Well, here it is! A peek into my camera bag and recommendations.
Don’t miss all the details –click more!
Well, here it is! A peek into my camera bag and recommendations.
Don’t miss all the details –click more!
In the past few years, our world has seen a huge transition from magazines, books, and newspapers being printed to all being online. In fact, most of you probably get your news, check on your friends, and read books all on your phone, tablet, or computer.
With this huge transition to all information being online, there has also been a change in how users and readers consume this information. Not only are the tools we use to consume it different, but the very way that readers interact with online content is inherently different than in print.
So what should you do as you blog, design websites, and create material that is consumed online? Here are a few of my biggest tips:
In today’s world, keeping readers on your site is simply a race against the clock. With the advent of Instagram, Pinterest, and the abundant amount of information on the internet, viewers have become accustomed to a “scroll, scroll, scroll” quick glance at your content, and then with a click they are gone.
In fact, for most of my blogger and web design clients, their users spend an average of 2 to 2 1/2 minutes on their site. If you don’t believe me – check your analytics! Viewers are spending less and less time on sites, and now the trick is not only to get viewers to your site, but to keep them on your site.
Why is this important? Knowing you have limited time changes how you you write, design, and create your material. You have to quick grab readers and keep their interest.
Because time is so precious, its very important that everything on your site is easy to find. Keep your navigration up top or on the left side bar – don’t get clever with putting it in unusual places. Also, your navigation should remain the same from page to page, and there should be consistency with the way information is displayed on your site. Be clever with your design, but not in your layout and usability, as users get frustrated if they have to search for where to click things.
Again, because time is not on your side, try to think of your home page (or at least the first part of your blog post), as a billboard. You want to make it high impact, and give it a quick capture moment – use a big picture, add some text, and make it compelling. It will be sure to stop viewers in their tracks and keep them from just scanning down the page.
Can I say this once again? Viewers skim, they do not read.
You want to make “reading” or skimming as easy as possible – keep your paragraphs short and edit twice to make sure you make your point with as few words as possible. This isn’t the place for writing a novel!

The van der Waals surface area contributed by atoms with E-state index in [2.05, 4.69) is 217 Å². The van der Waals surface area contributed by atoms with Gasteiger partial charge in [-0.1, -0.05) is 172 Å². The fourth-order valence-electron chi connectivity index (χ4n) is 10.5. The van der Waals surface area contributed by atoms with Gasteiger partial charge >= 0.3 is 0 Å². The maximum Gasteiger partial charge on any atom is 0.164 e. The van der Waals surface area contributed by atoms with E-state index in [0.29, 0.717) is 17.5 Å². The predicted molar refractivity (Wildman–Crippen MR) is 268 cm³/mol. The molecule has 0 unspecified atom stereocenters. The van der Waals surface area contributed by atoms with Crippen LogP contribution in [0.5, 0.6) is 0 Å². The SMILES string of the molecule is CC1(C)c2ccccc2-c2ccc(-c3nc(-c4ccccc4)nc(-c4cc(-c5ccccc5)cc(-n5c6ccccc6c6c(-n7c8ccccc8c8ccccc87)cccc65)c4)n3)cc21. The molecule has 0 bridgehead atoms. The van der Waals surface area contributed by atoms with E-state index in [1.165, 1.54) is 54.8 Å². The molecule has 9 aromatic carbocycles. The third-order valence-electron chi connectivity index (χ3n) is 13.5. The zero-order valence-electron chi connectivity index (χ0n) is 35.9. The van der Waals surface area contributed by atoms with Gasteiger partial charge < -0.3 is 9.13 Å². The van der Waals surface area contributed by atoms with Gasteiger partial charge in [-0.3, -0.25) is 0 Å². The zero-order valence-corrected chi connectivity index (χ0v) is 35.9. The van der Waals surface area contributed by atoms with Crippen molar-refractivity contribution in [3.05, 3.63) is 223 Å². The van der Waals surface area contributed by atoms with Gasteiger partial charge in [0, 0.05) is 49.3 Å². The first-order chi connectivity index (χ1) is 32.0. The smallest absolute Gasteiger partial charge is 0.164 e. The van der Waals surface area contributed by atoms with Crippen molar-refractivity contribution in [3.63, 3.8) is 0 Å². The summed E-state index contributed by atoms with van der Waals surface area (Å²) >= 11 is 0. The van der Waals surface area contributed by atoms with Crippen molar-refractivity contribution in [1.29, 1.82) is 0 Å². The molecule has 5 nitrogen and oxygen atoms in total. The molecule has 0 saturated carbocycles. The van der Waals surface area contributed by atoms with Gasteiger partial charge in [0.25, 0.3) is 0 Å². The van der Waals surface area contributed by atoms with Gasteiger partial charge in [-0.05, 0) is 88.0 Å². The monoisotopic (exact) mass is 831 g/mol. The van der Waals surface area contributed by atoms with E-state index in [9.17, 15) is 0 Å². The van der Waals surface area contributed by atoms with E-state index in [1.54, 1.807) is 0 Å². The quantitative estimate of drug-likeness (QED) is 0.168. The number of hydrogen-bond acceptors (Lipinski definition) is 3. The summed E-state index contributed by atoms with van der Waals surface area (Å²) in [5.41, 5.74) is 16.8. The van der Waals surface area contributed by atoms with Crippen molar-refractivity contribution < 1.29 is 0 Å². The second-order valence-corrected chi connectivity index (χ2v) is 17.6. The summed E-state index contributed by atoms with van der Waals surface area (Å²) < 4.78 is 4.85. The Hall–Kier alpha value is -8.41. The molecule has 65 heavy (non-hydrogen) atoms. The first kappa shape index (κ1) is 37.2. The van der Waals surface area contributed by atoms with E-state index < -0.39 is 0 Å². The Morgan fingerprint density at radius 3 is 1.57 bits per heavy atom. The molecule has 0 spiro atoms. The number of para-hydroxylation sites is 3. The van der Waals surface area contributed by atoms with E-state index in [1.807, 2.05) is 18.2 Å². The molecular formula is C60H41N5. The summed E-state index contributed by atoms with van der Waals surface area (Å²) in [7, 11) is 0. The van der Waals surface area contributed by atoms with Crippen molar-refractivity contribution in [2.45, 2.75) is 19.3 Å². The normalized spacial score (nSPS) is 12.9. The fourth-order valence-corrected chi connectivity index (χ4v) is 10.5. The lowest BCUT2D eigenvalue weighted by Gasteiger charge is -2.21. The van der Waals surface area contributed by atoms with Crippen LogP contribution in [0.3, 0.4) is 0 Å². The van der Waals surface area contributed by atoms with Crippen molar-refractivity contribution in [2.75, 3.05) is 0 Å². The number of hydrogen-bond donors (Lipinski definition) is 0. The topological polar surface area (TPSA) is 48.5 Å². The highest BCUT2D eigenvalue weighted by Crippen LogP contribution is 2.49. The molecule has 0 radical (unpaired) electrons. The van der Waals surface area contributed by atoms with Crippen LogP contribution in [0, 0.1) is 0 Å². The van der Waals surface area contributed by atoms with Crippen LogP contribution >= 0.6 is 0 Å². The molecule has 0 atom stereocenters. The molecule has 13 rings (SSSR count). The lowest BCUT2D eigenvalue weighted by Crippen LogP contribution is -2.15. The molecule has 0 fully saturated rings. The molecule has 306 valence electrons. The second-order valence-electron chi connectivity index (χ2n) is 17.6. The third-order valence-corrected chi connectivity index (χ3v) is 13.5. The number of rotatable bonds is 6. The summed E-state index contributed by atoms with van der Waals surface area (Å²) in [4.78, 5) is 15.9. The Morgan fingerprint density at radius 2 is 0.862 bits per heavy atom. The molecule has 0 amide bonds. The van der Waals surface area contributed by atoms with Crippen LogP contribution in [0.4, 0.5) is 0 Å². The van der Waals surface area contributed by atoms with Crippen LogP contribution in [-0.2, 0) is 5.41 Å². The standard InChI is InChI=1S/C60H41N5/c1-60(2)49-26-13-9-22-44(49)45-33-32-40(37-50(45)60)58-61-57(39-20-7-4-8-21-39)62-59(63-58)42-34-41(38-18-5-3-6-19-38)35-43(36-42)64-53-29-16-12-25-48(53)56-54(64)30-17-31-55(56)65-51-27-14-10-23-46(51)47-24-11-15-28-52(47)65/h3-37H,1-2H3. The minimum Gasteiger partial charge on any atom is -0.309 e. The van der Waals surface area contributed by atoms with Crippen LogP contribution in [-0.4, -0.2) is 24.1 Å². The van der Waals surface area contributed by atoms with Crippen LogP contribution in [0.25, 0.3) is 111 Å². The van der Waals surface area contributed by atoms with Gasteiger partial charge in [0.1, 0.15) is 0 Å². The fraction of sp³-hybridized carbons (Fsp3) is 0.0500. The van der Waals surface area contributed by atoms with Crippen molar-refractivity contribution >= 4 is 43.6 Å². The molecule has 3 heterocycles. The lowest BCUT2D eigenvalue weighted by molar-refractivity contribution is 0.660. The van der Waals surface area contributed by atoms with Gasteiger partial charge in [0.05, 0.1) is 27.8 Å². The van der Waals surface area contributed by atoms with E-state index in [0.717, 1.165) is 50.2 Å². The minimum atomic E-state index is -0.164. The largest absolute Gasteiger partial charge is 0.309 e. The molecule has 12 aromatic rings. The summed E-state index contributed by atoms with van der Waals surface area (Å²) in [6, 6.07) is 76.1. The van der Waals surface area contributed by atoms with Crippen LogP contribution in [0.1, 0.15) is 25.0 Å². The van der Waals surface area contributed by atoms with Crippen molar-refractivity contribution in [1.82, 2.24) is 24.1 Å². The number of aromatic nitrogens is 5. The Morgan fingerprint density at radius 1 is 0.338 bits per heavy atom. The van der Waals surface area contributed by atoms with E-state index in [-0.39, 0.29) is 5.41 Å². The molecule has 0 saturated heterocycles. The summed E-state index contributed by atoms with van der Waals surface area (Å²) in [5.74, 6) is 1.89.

This is one of the most important usability tips. We were trained in school that 12 pt font was the right size in Word, but this does not apply to online content and reading/skimming.
In fact, the recommended size by online usability experts is 16 px! That is much, much bigger than 12 px! I personally recommend 15-16 px for my clients depending on the typeface. This is a very simple change you can make that will help ensure readers actually read your blog posts.
If you have a wilted blossom or piece of greenery, consider this trick for bringing it back to life! Fill a deep bucket with scalding hot water. Submerge the flower in it for about 30 minutes to an hour. Take the flower out, re-cut the stem and place in a vase of lukewarm water.
Your flower should come back to life within a few hours! A few tips:
-This works for most flowers but not for all. Works well with wilted greens like pittosportum or herbs, and flowers like roses, lilac, or hydrangea.
-This does not work well for white flowers (they will turn brown).
- This trick works for wilted flowers that are recently drooping or looking limp. It doesn’t usually work for flowers that have been left out of water for more than a day or that are actually dead.
Give it a try!
Hello again, Monica Lee here for Nicole’s Classes Watercolor 101 course!
Often when you are trying your hand at a new medium like watercolor, the impulse is to go out and buy hundreds of dollars worth of supplies and hundreds of colors of paint. After all, the paint is the pretty part, right?
Today I want to make a case for bucking that impulse and using a monochromatic color scheme. Chinese painters have done it successfully for centuries. When I was a young girl, my family stayed at a resort that had an “in house” artist. I would sit for hours and watch him paint elaborate paintings using only black ink. Choosing just one pigment for a piece is a fun way to practice what is called a “value study” — using a single color helps you better understand variations of lightness and saturation.
Limiting your palette can also help you unify your painting. And it can also set an emotional tone as you can see in this work from Sean Seal..
If you are working from a photo, you may consider using a black and white photo as your starting point to simplify. I used black and white photos and my imagination in this mostly monochromatic sketch of Madison Park.
Once you try using a monochromatic color scheme, I’d say you can try using up to 6 colors in one painting. Have fun experimenting with your color palettes!
It’s Friday, which means only one thing on the blog… we’re featuring more student work!